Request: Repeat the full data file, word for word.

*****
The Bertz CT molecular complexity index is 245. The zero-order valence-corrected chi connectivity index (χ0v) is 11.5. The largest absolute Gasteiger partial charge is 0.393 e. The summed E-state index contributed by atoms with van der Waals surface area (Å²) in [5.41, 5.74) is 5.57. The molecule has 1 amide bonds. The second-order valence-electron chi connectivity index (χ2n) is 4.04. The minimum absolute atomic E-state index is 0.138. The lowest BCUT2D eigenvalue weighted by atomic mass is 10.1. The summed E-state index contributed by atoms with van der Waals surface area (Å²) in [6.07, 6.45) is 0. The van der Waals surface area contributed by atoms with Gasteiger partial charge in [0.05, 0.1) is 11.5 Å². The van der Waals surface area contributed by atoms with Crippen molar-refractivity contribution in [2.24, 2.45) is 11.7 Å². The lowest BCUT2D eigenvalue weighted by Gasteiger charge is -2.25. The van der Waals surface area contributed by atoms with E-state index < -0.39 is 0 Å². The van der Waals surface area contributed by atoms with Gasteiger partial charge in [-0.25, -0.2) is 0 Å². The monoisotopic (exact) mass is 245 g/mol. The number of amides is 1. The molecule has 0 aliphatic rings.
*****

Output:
The Bertz CT molecular complexity index is 245. The zero-order valence-corrected chi connectivity index (χ0v) is 11.5. The largest absolute Gasteiger partial charge is 0.393 e. The summed E-state index contributed by atoms with van der Waals surface area (Å²) in [5.41, 5.74) is 5.57. The molecule has 1 amide bonds. The second-order valence-electron chi connectivity index (χ2n) is 4.04. The minimum absolute atomic E-state index is 0.138. The lowest BCUT2D eigenvalue weighted by atomic mass is 10.1. The summed E-state index contributed by atoms with van der Waals surface area (Å²) in [6.07, 6.45) is 0. The van der Waals surface area contributed by atoms with Gasteiger partial charge in [0.05, 0.1) is 11.5 Å². The van der Waals surface area contributed by atoms with Crippen molar-refractivity contribution in [2.24, 2.45) is 11.7 Å². The lowest BCUT2D eigenvalue weighted by Gasteiger charge is -2.25. The van der Waals surface area contributed by atoms with E-state index < -0.39 is 0 Å². The van der Waals surface area contributed by atoms with Gasteiger partial charge in [-0.25, -0.2) is 0 Å². The monoisotopic (exact) mass is 245 g/mol. The number of amides is 1. The molecule has 0 aliphatic rings.